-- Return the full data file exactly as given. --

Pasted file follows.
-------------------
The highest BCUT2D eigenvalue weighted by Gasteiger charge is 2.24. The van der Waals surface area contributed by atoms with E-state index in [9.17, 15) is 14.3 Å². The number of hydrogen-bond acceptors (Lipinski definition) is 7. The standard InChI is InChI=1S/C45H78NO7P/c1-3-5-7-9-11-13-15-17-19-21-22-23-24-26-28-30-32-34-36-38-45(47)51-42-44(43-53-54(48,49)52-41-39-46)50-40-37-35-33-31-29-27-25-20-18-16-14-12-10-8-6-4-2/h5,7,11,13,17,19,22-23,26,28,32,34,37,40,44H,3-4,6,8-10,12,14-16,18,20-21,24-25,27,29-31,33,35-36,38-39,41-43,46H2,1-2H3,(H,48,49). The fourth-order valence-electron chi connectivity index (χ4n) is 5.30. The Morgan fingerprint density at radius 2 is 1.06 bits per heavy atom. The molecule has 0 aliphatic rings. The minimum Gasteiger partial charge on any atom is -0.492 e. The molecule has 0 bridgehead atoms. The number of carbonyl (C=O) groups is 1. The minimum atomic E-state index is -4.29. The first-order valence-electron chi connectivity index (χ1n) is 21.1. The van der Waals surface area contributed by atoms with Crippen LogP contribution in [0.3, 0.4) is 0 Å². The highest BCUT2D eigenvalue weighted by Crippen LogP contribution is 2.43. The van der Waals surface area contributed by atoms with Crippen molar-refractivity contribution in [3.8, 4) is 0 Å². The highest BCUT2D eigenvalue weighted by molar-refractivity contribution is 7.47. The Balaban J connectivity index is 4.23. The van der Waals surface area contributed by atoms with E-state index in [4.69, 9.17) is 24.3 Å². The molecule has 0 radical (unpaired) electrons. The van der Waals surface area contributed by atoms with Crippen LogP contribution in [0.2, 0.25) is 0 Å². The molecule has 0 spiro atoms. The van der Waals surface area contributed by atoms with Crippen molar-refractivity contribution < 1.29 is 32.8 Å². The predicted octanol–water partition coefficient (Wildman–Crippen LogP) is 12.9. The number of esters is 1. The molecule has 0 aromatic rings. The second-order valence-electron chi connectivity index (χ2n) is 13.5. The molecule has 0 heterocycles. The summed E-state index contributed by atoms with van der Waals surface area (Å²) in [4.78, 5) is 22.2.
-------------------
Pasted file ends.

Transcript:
The highest BCUT2D eigenvalue weighted by Gasteiger charge is 2.24. The van der Waals surface area contributed by atoms with E-state index in [9.17, 15) is 14.3 Å². The number of hydrogen-bond acceptors (Lipinski definition) is 7. The standard InChI is InChI=1S/C45H78NO7P/c1-3-5-7-9-11-13-15-17-19-21-22-23-24-26-28-30-32-34-36-38-45(47)51-42-44(43-53-54(48,49)52-41-39-46)50-40-37-35-33-31-29-27-25-20-18-16-14-12-10-8-6-4-2/h5,7,11,13,17,19,22-23,26,28,32,34,37,40,44H,3-4,6,8-10,12,14-16,18,20-21,24-25,27,29-31,33,35-36,38-39,41-43,46H2,1-2H3,(H,48,49). The fourth-order valence-electron chi connectivity index (χ4n) is 5.30. The Morgan fingerprint density at radius 2 is 1.06 bits per heavy atom. The molecule has 0 aliphatic rings. The minimum Gasteiger partial charge on any atom is -0.492 e. The molecule has 0 bridgehead atoms. The number of carbonyl (C=O) groups is 1. The minimum atomic E-state index is -4.29. The first-order valence-electron chi connectivity index (χ1n) is 21.1. The van der Waals surface area contributed by atoms with Crippen LogP contribution in [0.3, 0.4) is 0 Å². The highest BCUT2D eigenvalue weighted by Crippen LogP contribution is 2.43. The van der Waals surface area contributed by atoms with Crippen molar-refractivity contribution in [3.8, 4) is 0 Å². The highest BCUT2D eigenvalue weighted by molar-refractivity contribution is 7.47. The Balaban J connectivity index is 4.23. The van der Waals surface area contributed by atoms with E-state index in [4.69, 9.17) is 24.3 Å². The molecule has 0 radical (unpaired) electrons. The van der Waals surface area contributed by atoms with Crippen LogP contribution in [0.2, 0.25) is 0 Å². The molecule has 0 spiro atoms. The van der Waals surface area contributed by atoms with Crippen molar-refractivity contribution < 1.29 is 32.8 Å². The predicted octanol–water partition coefficient (Wildman–Crippen LogP) is 12.9. The number of esters is 1. The molecule has 0 aromatic rings. The second-order valence-electron chi connectivity index (χ2n) is 13.5. The molecule has 0 heterocycles. The summed E-state index contributed by atoms with van der Waals surface area (Å²) in [4.78, 5) is 22.2.